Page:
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Country Driving, by Peter Hessler

July 31, 2010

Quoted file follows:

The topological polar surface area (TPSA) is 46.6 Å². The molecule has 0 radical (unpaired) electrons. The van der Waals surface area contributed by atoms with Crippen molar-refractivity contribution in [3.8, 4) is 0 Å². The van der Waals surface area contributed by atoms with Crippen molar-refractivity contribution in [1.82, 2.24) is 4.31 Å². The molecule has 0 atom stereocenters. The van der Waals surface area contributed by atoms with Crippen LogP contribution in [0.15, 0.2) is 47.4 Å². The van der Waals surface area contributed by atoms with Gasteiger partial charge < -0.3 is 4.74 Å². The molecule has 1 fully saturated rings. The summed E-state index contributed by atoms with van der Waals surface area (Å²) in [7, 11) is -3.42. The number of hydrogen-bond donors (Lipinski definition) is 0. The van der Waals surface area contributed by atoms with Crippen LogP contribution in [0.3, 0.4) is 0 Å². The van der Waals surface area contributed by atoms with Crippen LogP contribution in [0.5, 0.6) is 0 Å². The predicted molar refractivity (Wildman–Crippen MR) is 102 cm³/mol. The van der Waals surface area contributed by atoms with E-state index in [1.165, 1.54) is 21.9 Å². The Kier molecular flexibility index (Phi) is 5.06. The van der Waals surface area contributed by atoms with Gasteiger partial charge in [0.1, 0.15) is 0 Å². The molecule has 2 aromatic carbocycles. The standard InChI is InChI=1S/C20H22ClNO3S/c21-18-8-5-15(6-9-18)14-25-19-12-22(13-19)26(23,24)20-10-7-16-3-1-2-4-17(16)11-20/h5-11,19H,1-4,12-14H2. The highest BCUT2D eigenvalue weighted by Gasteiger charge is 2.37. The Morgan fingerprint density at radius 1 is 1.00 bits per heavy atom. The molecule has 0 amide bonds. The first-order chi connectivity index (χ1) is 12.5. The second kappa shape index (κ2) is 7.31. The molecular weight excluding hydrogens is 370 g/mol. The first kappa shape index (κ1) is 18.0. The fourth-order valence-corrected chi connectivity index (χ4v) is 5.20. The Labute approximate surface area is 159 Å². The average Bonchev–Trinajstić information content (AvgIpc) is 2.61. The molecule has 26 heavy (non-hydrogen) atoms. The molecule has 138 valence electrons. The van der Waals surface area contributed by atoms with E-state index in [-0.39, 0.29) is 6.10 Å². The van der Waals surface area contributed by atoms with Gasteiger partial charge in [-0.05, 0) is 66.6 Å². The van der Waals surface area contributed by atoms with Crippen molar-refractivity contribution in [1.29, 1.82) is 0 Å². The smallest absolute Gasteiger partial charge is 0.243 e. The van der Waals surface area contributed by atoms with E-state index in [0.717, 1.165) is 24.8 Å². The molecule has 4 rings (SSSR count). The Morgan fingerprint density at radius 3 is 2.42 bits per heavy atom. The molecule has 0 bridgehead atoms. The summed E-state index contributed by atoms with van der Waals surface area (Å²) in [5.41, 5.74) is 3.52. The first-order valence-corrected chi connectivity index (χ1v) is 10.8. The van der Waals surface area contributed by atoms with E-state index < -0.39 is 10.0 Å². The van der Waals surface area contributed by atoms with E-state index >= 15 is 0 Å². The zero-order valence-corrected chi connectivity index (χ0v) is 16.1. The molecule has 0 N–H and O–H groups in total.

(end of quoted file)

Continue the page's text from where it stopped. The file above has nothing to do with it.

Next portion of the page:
When I saw this book, I remembered reading an earlier book by Peter Hessler, called River Town, about his experience with the Peace Corps teaching English in China. Then I heard that he drives around China, exploring the Great Wall, and decided to read this book. I learned quite a bit about China today, and how quickly it’s changing. Hessler is such a good storyteller I wanted to learn more. I learned that there’s not just one Great Wall, most of the sections don’t connect, and it can’t be seen from space. Much of the wall is only three or four hundred years old, but other sections are much older. In a related article in the May, 2008, National Geographic magazine, which is all about China, there’s a photo of a section of the wall with a parallel line of wind turbines, taken by photographer Fritz Hoffman, who sometimes traveled with Hessler. That is a good analogy of China today; an odd mix of ancient and modern. Hessler’s experiences of car rentals,  and finding his way with questionable maps is very entertaining, but it downplays what an adventurous traveler he is. Often he sleeps under the stars, and dines on Oreos.  In another section of the book, he rents a house in Sancha, a small rural village near Beijing, and becomes involved in the life of the community. Later he travels southeast China, following a new highway to the brand new factory town of Lishu, and meets the factory owners, employees, and traveling entertainers. The jacket photo is of a police statue on an unpatrolled section of highway, rather like a scarecrow in a corn field.

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